The Scientists isn’t the only memoir written about Roth’s family (at one point in the book, he refers to memoir-writing as “our family way”). While Roth was studying at Yale, his aunt, Anne Roiphe, published 1185 Park Avenue, her memoir about their family. While Roth’s father claimed to have contracted AIDS do to an accidental needle prick during the course of his work as a researcher at Mount Sinai, Roiphe insinuates in 1185 Park Avenue that his father’s disease may have been “contracted in the more usual way” — implying that he had gay lovers. Faced with the possibility that his father may have led an entirely different life than the one he had known, Roth feels an urgent need to know the truth.
Roth initially grills his aunt, his mother, and his father’s good friend about his father’s sexuality. When those efforts prove fruitless, he turns to what he knows best — literature — for answers. In a pivotal section of the book, Roth re-reads and investigates the books his father gave him over the course of his life in order to uncover any truths hidden therein.
Roth begins his blending of literary analysis and memoir while in graduate school at Yale. First, he re-reads Thomas Mann’s Tonio Kröger, a Bildungsroman in which the titular character is an artist, a writer, who, according to Roth, “regards himself as a diseased person, his artistic talents a curse, like inherited syphilis.” His father gave him the book to read when Roth was 11, at which time Roth whole-heartedly identified with Kröger’s passionate declaration of himself as an artist. Re-reading it as an adult, though, Roth wonders whether he “hadn’t missed the point of his reading entirely,” and if his father might have identified with Kröger’s perception of himself not as an artist, but as “diseased.” After discovering Mann’s bisexuality, Roth pivots to a consideration of Mann’s “most unapologetically ‘out’” story, Death in Venice, and wonders whether his father had “recognized . . . an opening in which to plant the seed for a future confession he’d never have the time or courage to make.”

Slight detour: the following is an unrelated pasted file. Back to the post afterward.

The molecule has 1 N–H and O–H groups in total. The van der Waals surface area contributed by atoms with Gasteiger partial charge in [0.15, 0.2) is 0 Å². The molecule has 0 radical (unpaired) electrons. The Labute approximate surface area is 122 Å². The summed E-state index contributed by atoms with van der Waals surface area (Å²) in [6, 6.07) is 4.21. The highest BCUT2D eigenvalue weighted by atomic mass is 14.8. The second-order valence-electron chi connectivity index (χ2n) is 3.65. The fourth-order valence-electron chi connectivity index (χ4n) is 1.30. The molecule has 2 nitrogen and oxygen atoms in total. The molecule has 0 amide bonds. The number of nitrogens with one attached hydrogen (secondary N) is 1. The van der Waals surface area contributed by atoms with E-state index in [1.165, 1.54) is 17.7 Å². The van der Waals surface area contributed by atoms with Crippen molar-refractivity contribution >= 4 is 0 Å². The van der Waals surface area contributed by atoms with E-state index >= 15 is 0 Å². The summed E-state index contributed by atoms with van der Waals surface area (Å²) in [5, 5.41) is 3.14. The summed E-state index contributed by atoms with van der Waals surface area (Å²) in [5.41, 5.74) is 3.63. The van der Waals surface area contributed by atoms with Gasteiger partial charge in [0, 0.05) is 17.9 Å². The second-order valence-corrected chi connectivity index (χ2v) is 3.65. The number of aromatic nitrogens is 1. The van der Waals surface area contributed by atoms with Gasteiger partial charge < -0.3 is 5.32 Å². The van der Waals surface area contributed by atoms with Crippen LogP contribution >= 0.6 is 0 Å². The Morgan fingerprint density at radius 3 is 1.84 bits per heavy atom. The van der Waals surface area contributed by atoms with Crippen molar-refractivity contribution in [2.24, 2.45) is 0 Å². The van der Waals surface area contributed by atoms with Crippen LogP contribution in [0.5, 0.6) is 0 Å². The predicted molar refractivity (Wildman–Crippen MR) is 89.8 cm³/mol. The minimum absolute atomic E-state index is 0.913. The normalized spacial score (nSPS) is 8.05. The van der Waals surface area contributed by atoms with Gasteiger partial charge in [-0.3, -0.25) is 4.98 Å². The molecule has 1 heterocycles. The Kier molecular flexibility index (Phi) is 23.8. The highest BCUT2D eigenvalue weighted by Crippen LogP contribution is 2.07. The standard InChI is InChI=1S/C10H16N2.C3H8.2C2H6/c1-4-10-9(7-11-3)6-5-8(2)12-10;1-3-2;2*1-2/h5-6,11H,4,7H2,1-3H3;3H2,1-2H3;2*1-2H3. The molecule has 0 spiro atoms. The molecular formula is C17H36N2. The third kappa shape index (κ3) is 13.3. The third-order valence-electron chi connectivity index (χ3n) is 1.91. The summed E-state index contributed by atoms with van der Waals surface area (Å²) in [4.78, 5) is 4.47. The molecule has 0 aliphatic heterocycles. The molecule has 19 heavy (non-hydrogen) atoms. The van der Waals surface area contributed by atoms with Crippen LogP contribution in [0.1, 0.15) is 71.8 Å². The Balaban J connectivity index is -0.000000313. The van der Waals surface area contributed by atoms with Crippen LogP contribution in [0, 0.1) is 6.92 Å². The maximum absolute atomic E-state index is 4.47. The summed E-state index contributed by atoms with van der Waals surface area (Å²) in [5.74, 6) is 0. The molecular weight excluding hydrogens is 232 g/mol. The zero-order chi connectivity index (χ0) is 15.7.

Of course, Roth the critic can’t allow such a too-perfect conclusion to stand without examining it further, and qualifying it: “Thomas Mann may have slept with young men, but this didn’t mean that my father knew he slept with young men — though it would have been a strange ignorance.” Again, he turns to alternate interpretations: perhaps his father didn’t feel an affinity for any queer subtext in Tonio Kröger but rather was drawn to the “fulfillingly unfulfilled life it described” — perhaps he wanted Roth to “find strength in ambivalence and frustration.” Like Roth, we come to no further conclusions about his father. But on full display is Roth’s impressive ability as a critic, and the subtle, careful diligence with which he reads and considers a book; a question; a relationship.
It’s in these moments of critical response mixed with personal memoir that Roth is most compelling. After he’s run through all possible theories for his father’s interpretation of Tonio Kröger, Roth arrives at the closest thing to a conclusion that he can muster:
Tonio most resembles a voyeur, not a masochist; he has apparently succeeded in putting himself beyond the touch of physical desire. He didn’t live in a closet but in a room with windows, one of which might, one day, become a door, although it was impossible to know which one, or whether he’d stumble, as if by accident, through the window to stand shivering, shard-dusted, bloodied, on the other side.